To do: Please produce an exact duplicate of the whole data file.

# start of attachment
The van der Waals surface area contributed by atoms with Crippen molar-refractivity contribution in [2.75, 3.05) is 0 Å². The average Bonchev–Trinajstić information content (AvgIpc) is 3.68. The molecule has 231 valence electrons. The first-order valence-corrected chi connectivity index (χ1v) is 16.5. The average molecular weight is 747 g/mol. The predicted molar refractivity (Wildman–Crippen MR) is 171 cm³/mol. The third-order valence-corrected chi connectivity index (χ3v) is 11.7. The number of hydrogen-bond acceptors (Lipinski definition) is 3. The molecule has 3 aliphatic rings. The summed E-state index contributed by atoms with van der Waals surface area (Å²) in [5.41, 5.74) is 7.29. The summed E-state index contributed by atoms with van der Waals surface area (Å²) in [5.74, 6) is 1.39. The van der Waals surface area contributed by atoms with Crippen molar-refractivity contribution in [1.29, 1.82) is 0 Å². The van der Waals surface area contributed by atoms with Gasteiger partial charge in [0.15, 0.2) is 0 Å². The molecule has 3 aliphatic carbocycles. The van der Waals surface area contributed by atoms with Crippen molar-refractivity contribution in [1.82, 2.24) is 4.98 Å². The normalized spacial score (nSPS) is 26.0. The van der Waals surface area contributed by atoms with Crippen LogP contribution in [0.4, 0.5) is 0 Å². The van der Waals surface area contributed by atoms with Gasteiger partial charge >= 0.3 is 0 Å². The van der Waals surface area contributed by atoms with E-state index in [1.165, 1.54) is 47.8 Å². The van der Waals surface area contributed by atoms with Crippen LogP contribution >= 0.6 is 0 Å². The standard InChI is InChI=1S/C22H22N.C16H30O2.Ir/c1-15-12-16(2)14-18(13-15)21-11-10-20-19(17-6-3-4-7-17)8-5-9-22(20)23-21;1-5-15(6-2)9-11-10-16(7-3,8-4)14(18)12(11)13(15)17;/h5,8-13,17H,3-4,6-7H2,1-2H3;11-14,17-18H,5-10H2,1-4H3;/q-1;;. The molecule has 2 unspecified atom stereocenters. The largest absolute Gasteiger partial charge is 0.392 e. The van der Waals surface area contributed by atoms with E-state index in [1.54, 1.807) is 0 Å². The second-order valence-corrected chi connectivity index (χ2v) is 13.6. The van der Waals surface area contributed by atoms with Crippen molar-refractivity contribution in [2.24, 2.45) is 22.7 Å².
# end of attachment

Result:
The van der Waals surface area contributed by atoms with Crippen molar-refractivity contribution in [2.75, 3.05) is 0 Å². The average Bonchev–Trinajstić information content (AvgIpc) is 3.68. The molecule has 231 valence electrons. The first-order valence-corrected chi connectivity index (χ1v) is 16.5. The average molecular weight is 747 g/mol. The predicted molar refractivity (Wildman–Crippen MR) is 171 cm³/mol. The third-order valence-corrected chi connectivity index (χ3v) is 11.7. The number of hydrogen-bond acceptors (Lipinski definition) is 3. The molecule has 3 aliphatic rings. The summed E-state index contributed by atoms with van der Waals surface area (Å²) in [5.41, 5.74) is 7.29. The summed E-state index contributed by atoms with van der Waals surface area (Å²) in [5.74, 6) is 1.39. The van der Waals surface area contributed by atoms with Crippen molar-refractivity contribution in [1.29, 1.82) is 0 Å². The van der Waals surface area contributed by atoms with Gasteiger partial charge in [0.15, 0.2) is 0 Å². The molecule has 3 aliphatic carbocycles. The van der Waals surface area contributed by atoms with Crippen molar-refractivity contribution in [1.82, 2.24) is 4.98 Å². The normalized spacial score (nSPS) is 26.0. The van der Waals surface area contributed by atoms with Crippen LogP contribution in [0.4, 0.5) is 0 Å². The van der Waals surface area contributed by atoms with Gasteiger partial charge >= 0.3 is 0 Å². The van der Waals surface area contributed by atoms with E-state index in [1.165, 1.54) is 47.8 Å². The van der Waals surface area contributed by atoms with Crippen LogP contribution >= 0.6 is 0 Å². The standard InChI is InChI=1S/C22H22N.C16H30O2.Ir/c1-15-12-16(2)14-18(13-15)21-11-10-20-19(17-6-3-4-7-17)8-5-9-22(20)23-21;1-5-15(6-2)9-11-10-16(7-3,8-4)14(18)12(11)13(15)17;/h5,8-13,17H,3-4,6-7H2,1-2H3;11-14,17-18H,5-10H2,1-4H3;/q-1;;. The molecule has 2 unspecified atom stereocenters. The largest absolute Gasteiger partial charge is 0.392 e. The van der Waals surface area contributed by atoms with E-state index in [1.54, 1.807) is 0 Å². The second-order valence-corrected chi connectivity index (χ2v) is 13.6. The van der Waals surface area contributed by atoms with Crippen molar-refractivity contribution in [2.24, 2.45) is 22.7 Å².